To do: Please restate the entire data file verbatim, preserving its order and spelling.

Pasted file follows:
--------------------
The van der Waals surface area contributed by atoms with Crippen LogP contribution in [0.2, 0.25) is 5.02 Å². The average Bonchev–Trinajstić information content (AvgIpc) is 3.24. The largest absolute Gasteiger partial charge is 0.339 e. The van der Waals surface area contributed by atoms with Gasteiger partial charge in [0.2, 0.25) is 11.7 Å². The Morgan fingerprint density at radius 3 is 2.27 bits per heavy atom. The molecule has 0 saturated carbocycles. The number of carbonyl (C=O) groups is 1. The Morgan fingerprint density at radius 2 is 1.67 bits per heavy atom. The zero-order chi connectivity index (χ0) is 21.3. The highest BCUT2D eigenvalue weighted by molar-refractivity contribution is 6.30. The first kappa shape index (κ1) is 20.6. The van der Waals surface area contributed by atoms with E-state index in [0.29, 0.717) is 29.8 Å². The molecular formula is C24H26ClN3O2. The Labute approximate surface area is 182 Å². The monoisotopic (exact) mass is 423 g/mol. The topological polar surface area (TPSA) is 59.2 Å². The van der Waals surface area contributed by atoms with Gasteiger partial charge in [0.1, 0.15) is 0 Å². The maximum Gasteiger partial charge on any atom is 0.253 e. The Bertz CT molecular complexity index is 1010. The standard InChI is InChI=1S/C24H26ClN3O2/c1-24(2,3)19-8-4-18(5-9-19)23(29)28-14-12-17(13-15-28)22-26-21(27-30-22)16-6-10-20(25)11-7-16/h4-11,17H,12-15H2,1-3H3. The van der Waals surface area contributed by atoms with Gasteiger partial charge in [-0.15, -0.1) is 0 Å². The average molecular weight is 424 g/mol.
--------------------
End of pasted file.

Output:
The van der Waals surface area contributed by atoms with Crippen LogP contribution in [0.2, 0.25) is 5.02 Å². The average Bonchev–Trinajstić information content (AvgIpc) is 3.24. The largest absolute Gasteiger partial charge is 0.339 e. The van der Waals surface area contributed by atoms with Gasteiger partial charge in [0.2, 0.25) is 11.7 Å². The Morgan fingerprint density at radius 3 is 2.27 bits per heavy atom. The molecule has 0 saturated carbocycles. The number of carbonyl (C=O) groups is 1. The Morgan fingerprint density at radius 2 is 1.67 bits per heavy atom. The zero-order chi connectivity index (χ0) is 21.3. The highest BCUT2D eigenvalue weighted by molar-refractivity contribution is 6.30. The first kappa shape index (κ1) is 20.6. The van der Waals surface area contributed by atoms with E-state index in [0.29, 0.717) is 29.8 Å². The molecular formula is C24H26ClN3O2. The Labute approximate surface area is 182 Å². The monoisotopic (exact) mass is 423 g/mol. The topological polar surface area (TPSA) is 59.2 Å². The van der Waals surface area contributed by atoms with Gasteiger partial charge in [0.1, 0.15) is 0 Å². The maximum Gasteiger partial charge on any atom is 0.253 e. The Bertz CT molecular complexity index is 1010. The standard InChI is InChI=1S/C24H26ClN3O2/c1-24(2,3)19-8-4-18(5-9-19)23(29)28-14-12-17(13-15-28)22-26-21(27-30-22)16-6-10-20(25)11-7-16/h4-11,17H,12-15H2,1-3H3. The van der Waals surface area contributed by atoms with Gasteiger partial charge in [-0.15, -0.1) is 0 Å². The average molecular weight is 424 g/mol.